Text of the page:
Mount St.Helens’ Map Resources

By Joe Francica

Mount St.Helens Update On May 18, 1980, Mount St.Helens erupted producing a cataclysmic mixture of ash, rock debris and hot gases (nuees ardentes) cascading down the northern slopes of the volcano, essentially blowing out the side of the mountain and killing 57 people.Today, the mountain is reigniting interest in volcanology as it spews ash and steam from the lava plug that caps the crater, threatening to erupt violently again.Recent seismic activity indicates that magma is moving up the neck of the volcano, closer to the surface spawning numerous earthquakes of low magnitude. The image at right was taken on October 2, 2004 by DigitalGlobe's QuickBird satellite (click for larger image) of the crater's center.

In 1980, I had the good fortune of working beside some of the preeminent volcanologists in the country at Dartmouth College as a graduate student when St.Helens erupted.Dick Stoiber (dec.), professor of geology at Dartmouth, was one of the first geologists on the scene in 1980 and subsequently published several papers marking the event.

Prior to the major eruption that year, Dartmouth was working with the U.S.Geological Survey (USGS) in monitoring the sulfur dioxide gases emanating from the gas plumes.Emissions of SO2 gases were known to be indicators of a possible eruption.David Johnston, a geologist with the USGS was on the ground monitoring the gases only a few miles from the mountain's summit when the eruption occurred.Dr.Johnston was killed that day and the current, live VolcanoCam from Johnston's Ridge is named in memoriam for him.On October 2 of this year, the USGS issued a Level III Volcano Alert, which included the evacuation of the Johnston Ridge Observatory, which is located at approximately 4,500 feet and five miles from the center of the crater. The volcano's summit is 8,364 feet and stood at 9,677 feet before the 1980 eruption.

Directions Magazine presents several map resources from the USGS, NASA, and the US Forest Service for readers interested in following the eruption activity and, in particular, viewing some of the online web maps that are available:

USGS Mount St.Helens Home Page
Map of Mount St.Helens Hazard Zones, October 2004
US Forest Service Live "VolcanoCam
Interactive Map of Mount St.Helens region
Mount St.Helens and Vicinity - Points of Interest
Mount St.Helens National Volcanic Monument
Image Map of Cascade Volcanoes
NASA (Ames) - Infrared imagery of Mount St.Helens

Mount St.Helens - May 18, 1980 Eruption Maps and Graphics - Courtesy of the USGS
Mount St.Helens Lava Dome Maps and Graphics - Courtesy of the USGS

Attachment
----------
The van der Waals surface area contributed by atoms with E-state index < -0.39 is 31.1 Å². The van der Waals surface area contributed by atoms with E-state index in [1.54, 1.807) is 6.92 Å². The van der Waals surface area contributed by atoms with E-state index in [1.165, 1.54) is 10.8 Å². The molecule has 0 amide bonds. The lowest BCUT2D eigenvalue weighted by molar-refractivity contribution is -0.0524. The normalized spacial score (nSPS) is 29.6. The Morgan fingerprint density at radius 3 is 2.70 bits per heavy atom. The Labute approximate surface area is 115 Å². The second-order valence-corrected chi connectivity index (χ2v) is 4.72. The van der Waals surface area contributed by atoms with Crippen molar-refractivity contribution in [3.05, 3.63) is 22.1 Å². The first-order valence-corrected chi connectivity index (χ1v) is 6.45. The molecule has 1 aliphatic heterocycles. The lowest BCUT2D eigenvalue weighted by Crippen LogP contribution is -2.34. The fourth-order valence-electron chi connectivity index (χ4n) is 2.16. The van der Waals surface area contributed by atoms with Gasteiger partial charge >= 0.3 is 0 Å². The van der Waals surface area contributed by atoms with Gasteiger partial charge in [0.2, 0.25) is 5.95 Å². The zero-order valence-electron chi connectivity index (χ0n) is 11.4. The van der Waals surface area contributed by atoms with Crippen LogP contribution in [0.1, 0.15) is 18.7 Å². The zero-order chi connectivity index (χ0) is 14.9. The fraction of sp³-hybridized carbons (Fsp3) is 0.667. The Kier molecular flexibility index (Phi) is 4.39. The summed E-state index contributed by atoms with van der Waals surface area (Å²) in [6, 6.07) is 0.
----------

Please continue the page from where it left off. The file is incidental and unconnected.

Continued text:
• Schematic [22K,GIF]: Dome Growth 1980-83 - Ground Profile -- Taken from tracings of photographs from fixed photo station on crater floor, approximately 1 kilometer north of center of dome.Products of each extrusive episode include talus that accumulated during that episode. Scale varies owing to perspective view; true east-west basal diameter of dome in December 1983 was about 830 meters.-- Modified from: Swanson,, 1987, IN: GSA Special Paper 212
  • Schematic [10K,GIF]: Dome Growth 1980-86 - Yearly Ground Profile -- Taken from tracings of photographs from fixed photo station on crater floor, approximately 1 kilometer north of center of dome.Includes accumulated talus.Scale varies owing to perspective view.Approximate 1986 east-west basal diameter of dome was about 860 meters.-- Modified from: Topinka, 1992, IN: USGS Bulletin 1966
  • Schematic [14K,GIF]: Lobe Development - Aerial View - Schematic drawings of lobe development in the growth of a lava dome, as traced off aerial photographs of Mount St.Helens Lava Dome, 1980-1981.-- Modified from: Swanson,, 1987, IN: GSA Special Paper 212
  • Schematic [12K,GIF]: Emerging New Lobe, August 1982 -- Taken from tracings of photographs from photo station on crater floor, showing 1-day and 2-week intervals.-- Modified from: Topinka, 1992, IN: USGS Bulletin 1966

Other resources
Northwest Interpretive Association
Aerial Photos and Topos Maps from NGRAIN
USGS Volcanoes Hazards Program
USGS - Predicting Volcanic Eruptions
USGS Hawaiian Volcano Observatory
Hawaii Center for Volcanology
NASA EOS IDS Volcanology
3D Laser Mapping
Dartmouth College
Michigan Technological Institute
Arizona State University

Mount St.Helens Resources/Publications
Stoiber, R.E., Williams, S.N., Malinconico, L.L., Johnston, D.A., and Casadevall, T.J., 1981, Mount St.Helens: Evidence of increased magmatic gas component: Jour. Volcanol.Geotherm.Res., v.11, no.4, p.203- 212.

Casadevall, T.J., Johnston, D.A., Harris, D.M., Rose, W.I., Jr., Malinconico, L.L., Stoiber, R.E., Bornhorst, T.J., Williams, S.N., Woodruff, L., and Thompson, J.M., 1981, SO2emission rates at Mount St.Helens from 29 March through December, 1980: USGS Prof.Paper 1250, Lipman, P.W.and Mullineaux, D.R.(eds.), p.193- 200.

Stoiber, R.E., Williams, S.N., and Malinconico, L.L., 1980, Mount St.Helens, Washington 1980 eruption: the magmatic gas component during the first 16 days: Science, v.208, no.4449, p.1258- 1259.

Published Friday, October 8th, 2004

Written by Joe Francica

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